Epidendrum secundum: The roots are cylindrical, with 58.4[mm.sup.2] in perimeter (Fig. 4a), four-five layered velamen with dead cells and conspicuous wall thickenings (Fig. 4b, c). There is a distinct epivelamen with root hairs just in the portions in contact to substratum surface. The cells of the exodermis are dead in maturity, hexagonal in TS, rectangular in LS, with O-thickened lignification (Fig. 4b, c, Table 1). There are some pentagonal and alive passage cells with dense cytoplasm, usually smaller than the other exodermal cells. Some covering cuneiform cells with peculiar wall thickening (Fig. 4b) are placed externally to the passage cells. The cortical parenchyma is six-12 layered with small cells next to exodermis and endodermis. Some mycorrhizal groups are mainly located in the contact surface with the substratum. Pelotons intercommunicate through thin hyphae and are degraded in some cells (Fig. 4d). Idioblasts with conspicuous wall thickening, starry-shaped in TS (Fig. 4e), and with positively reaction to lipids occur (Table 1). Few starch grains and raphids are immersed in pectic matrix inside some cortical cells (Table 1). The endodermis is O-thickened, with square-shaped cells in TS (Fig. 4e, g) and rectangular in LS. Solitary passage cells are interspersed to ordinary endodermal cells (Fig. 4g). The pericycle is lignified with two-three thin-walled cells with dense cytoplasm (Fig. 4g, Table 1) facing the nine protoxylem poles (Fig. 4f). Vascular parenchyma cells are lignified towards the pith, where starch grains accumulate (Table 1).
The leaves are glabrous and succulent (Fig. 5a). The epidermis in adaxial surface has polyedric ordinary cells parallel to each other. On the abaxial surface, tetracytic stomata are placed in straight strips at the same level of the ordinary square-shaped epidermal cells which present straight anticlinal walls. The cuticle projections above the stomata pore form suprastomatic chambers (Fig. 5b). Interspersed to the strips of stomata, two-three layers of longer rectangular cells can occur. The epidermis is one-layered, with thick cuticle. The chlorophyllous parenchyma is homogeneous, and 12-layered. Fiber bundles are disposed in subepidermal position, interpolated to collateral vascular bunches (Fig. 5a, c), and surrounded by lignin-poor walled cells. Below the phloematic portion, a cap of fibers is observed. Cells with reticular-thickened walls form the bundle sheath (Fig. 5d). Adjacent to the abaxial epidermal surface, there are five subepidermal layers with discontinuous bundles of secondary spiral-thickened cells. The mesophyll presents cells with slightly lignified walls, and idioblasts. The idioblasts have slight or strong thickened walls and raphids immersed in pectic matrix (Fig. 5e, Table 1). Starch grains and lipidic droplets occur in the chlorophyllian parenchyma (Fig. 5f, Table 1).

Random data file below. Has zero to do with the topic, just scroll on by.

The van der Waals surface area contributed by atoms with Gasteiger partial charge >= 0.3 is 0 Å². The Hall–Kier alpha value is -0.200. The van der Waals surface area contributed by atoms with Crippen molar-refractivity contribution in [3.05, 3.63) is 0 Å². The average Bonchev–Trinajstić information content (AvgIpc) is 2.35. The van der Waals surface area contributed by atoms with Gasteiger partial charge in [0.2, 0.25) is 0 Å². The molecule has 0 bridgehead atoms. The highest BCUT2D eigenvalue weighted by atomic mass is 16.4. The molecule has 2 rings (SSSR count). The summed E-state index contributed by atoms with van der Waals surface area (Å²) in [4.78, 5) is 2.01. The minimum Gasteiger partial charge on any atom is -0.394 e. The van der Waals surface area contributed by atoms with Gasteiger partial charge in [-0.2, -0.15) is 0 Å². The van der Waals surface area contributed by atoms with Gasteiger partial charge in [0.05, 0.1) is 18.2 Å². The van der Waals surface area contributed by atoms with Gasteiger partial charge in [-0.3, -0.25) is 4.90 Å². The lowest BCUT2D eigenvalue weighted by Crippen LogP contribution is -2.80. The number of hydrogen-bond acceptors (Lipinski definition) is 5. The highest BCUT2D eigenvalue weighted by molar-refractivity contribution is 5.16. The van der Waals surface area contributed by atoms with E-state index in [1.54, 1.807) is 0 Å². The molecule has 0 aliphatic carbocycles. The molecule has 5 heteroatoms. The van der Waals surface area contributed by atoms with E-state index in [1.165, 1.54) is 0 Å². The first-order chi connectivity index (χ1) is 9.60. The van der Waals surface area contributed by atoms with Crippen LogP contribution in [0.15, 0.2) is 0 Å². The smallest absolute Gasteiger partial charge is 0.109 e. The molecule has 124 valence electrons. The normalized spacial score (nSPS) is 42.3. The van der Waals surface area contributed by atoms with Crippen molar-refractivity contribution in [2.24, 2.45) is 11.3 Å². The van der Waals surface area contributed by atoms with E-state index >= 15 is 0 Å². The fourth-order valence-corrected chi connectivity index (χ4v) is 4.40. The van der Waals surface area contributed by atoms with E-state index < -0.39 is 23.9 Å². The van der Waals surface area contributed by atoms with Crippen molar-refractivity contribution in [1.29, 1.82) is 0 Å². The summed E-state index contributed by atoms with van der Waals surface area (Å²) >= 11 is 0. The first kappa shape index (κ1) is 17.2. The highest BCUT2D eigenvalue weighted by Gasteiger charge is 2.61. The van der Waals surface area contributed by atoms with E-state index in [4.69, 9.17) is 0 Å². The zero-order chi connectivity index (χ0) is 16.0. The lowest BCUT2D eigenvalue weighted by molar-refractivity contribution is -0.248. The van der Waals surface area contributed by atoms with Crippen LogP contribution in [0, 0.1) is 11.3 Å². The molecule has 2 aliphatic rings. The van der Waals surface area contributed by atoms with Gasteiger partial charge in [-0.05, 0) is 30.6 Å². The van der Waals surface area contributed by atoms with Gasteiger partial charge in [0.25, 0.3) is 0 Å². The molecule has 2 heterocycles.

Neither alkaloids nor flavonoidic derivatives were detected in D. cougniauxiana and in E. secundum (Table 1).
The epiphytic environment is considered arid for the difficulty in acquisition of water by the plants (Fahn & Cutler 1992). So, within the set of features registered for the roots of D. cogniauxiana and E. secundum, we can depict developed velamen, distinct exodermis and endodermis, and specialized thick walled cortical cells as characteristic of epiphytic plants. The velamen is observed in both species, but it is differentiated in endovelamen and epivelamen just in E. secundum. As well as in many Orchidaceae species described by Sanford & Adanlawo (1973), the epivelamen cells are pentagonal in TS, and more uniform in size and shape than the other cells of the velamen. The velamen in E. secundum is two-three cell layers thicker than that of D. cogniauxiana. Dycus & Knudson (1957) and Sanford & Adanlawo (1973) believed that this tissue is just capable to absorbing a small amount of water, and that its main function would be the mechanical protection and prevention against the loss of water. Moreover, Benzing et al. (1982) affirm that the velamen reduces root transpiration, and acts as a sponge, allowing the root to mobilize water and mineral salts. The highest number of velamen layers in E. secundum can, then, be related either to the effectiveness in water absorption or to the reduction in transpiration, which is in agreement with its exposition to high light intensities and humidity fluctuations, and may confer adaptability to its microenvironment. Therefore, the smallest number of velamen layers in D. cogniauxiana could permit the larger entrance of light in root cortex, exciting the chlorophyll in cortex chloroplasts, and making photosynthesis. Although it has been demonstrated that orchid root photosynthesis does not guarantee the formation of new tissues (Dycus & Knudson 1957, Erickson 1957), the photosynthetic electron flow may increase oxygen availability, avoiding hypoxia conditions in tissues with low gas exchange (Pfanz et al. 2002, Lemos-Filho & Isaias 2004, Moreira et al. 2009).